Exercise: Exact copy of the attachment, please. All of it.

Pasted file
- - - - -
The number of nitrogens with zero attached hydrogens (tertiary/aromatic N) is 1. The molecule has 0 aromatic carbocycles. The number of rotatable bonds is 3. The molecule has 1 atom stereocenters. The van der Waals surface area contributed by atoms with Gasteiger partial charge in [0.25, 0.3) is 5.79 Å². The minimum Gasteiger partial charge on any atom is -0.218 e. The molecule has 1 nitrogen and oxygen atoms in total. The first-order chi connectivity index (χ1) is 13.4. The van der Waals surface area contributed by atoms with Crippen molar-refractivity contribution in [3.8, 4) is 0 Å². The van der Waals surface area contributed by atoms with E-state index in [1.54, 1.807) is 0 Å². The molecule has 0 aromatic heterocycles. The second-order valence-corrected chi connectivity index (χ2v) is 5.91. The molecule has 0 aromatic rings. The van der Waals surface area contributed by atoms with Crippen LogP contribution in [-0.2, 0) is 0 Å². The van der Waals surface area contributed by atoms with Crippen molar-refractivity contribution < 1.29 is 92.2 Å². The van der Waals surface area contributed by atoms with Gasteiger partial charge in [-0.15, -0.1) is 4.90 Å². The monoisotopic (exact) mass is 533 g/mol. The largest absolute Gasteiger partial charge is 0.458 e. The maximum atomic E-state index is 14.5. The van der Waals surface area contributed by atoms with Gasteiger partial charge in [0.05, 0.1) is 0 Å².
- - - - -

The number of nitrogens with zero attached hydrogens (tertiary/aromatic N) is 1. The molecule has 0 aromatic carbocycles. The number of rotatable bonds is 3. The molecule has 1 atom stereocenters. The van der Waals surface area contributed by atoms with Gasteiger partial charge in [0.25, 0.3) is 5.79 Å². The minimum Gasteiger partial charge on any atom is -0.218 e. The molecule has 1 nitrogen and oxygen atoms in total. The first-order chi connectivity index (χ1) is 13.4. The van der Waals surface area contributed by atoms with Crippen molar-refractivity contribution in [3.8, 4) is 0 Å². The van der Waals surface area contributed by atoms with E-state index in [1.54, 1.807) is 0 Å². The molecule has 0 aromatic heterocycles. The second-order valence-corrected chi connectivity index (χ2v) is 5.91. The molecule has 0 aromatic rings. The van der Waals surface area contributed by atoms with Crippen LogP contribution in [-0.2, 0) is 0 Å². The van der Waals surface area contributed by atoms with Crippen molar-refractivity contribution < 1.29 is 92.2 Å². The van der Waals surface area contributed by atoms with Gasteiger partial charge in [-0.15, -0.1) is 4.90 Å². The monoisotopic (exact) mass is 533 g/mol. The largest absolute Gasteiger partial charge is 0.458 e. The maximum atomic E-state index is 14.5. The van der Waals surface area contributed by atoms with Gasteiger partial charge in [0.05, 0.1) is 0 Å².